As winter inches closer and closer to making an appearance, now is the time to make sure your plow and truck are in tip-top shape for the season. A day or two spent on maintenance in nice weather will significantly reduce the chance of breakdowns that leave you stranded — and not making money — when it’s cold and snowy.
When preparing your truck for plowing, the maintenance can be broken down into three areas: the plow, the truck, and basic safety measures.
Once the snow starts to fly, your plow turns into a substantial income source, so it needs to be in top working order.
Many contractors perform end of season maintenance on their plow before putting it away in the spring. It is still a good idea to check everything over again as a precaution before plowing. During non-use, there’s always the possibility hydraulic lines leaked or other damage occurred.
- Inspect the blade’s cutting edge wear. Replace the cutting edge if it has worn unevenly or is close to wearing through to the plow frame to avoid damaging the plow itself. If your equipment uses plow shoes and steel cutting edges, replace both for maximum scraping performance.
- Touch up any rust spots on the blade with powder coat touch-up.
- Check the hydraulic fluid level when the plow lift ram is both lowered and retracted. Add hydraulic fluid if needed. Inspect all hydraulic lines for leaks looking for wet spots on the lines or stains on the ground. Replace any leaking lines.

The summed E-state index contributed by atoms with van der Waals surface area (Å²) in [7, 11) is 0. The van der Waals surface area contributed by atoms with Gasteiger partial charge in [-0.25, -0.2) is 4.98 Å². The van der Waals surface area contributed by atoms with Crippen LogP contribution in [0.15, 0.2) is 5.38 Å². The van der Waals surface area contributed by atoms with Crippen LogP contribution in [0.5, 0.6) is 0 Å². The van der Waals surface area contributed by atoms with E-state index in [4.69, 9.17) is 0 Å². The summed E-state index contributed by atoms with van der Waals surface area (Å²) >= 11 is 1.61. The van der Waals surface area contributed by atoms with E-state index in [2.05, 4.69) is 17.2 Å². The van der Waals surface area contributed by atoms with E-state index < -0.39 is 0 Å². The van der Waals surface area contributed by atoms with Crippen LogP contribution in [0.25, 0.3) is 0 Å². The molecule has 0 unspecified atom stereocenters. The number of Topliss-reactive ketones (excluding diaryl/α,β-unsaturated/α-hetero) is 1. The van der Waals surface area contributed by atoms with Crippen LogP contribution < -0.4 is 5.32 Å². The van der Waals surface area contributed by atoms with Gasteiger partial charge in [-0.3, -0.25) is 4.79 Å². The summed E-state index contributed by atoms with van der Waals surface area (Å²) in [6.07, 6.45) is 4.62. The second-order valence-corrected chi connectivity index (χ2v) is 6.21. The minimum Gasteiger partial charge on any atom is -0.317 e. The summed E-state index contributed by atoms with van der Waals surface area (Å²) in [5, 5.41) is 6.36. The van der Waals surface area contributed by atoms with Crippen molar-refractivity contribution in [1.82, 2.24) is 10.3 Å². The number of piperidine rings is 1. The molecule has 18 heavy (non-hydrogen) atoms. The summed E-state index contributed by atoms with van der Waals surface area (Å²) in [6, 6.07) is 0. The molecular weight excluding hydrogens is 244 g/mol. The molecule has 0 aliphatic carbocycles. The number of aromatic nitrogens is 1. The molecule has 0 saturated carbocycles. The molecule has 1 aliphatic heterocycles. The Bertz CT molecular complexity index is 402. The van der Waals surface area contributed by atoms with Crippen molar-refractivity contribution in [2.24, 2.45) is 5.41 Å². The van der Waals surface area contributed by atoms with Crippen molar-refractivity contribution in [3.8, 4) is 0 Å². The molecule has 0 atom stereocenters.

- Tighten all mounting bolts and fasteners, properly securing the plow to your truck. Check them periodically through the plowing season. They may loosen as you plow.
- Lubricate all pivot points and vertical pins.
- Grease all electrical connections on the plow using dielectric grease.
- Inspect all welds on both the plow structure and the vehicle mount, looking for any cracks or inclusions that compromise integrity.
- Adjust the tension on the trip and return springs. When tightening, the general rule of thumb is a business card should slide between the coils in the middle of the spring.
After checking the plow thoroughly and performing the necessary service, turn your attention to the truck maintenance.
Going through the following checks is essential, regardless if your truck is used year-round, if it was serviced recently, or if it is only used during the plowing season. If any components show signs of wear or pose safety concerns, they need replacing.
- Check all fluid levels and top them off, especially the brake, hydraulic, and transmission fluids and antifreeze. If the transmission or hydraulic system is due for service, schedule maintenance to change, or flush fluids.
- Inspect the brake lines, heater hoses, transmission hoses, etc. for cracks or splits and tighten all connections and hose clamps.
- Look at the timing and serpentine belts, checking for wear or splitting.
- Have the oil changed if you are approaching the time for scheduled service. Use the appropriate oil weight for colder weather.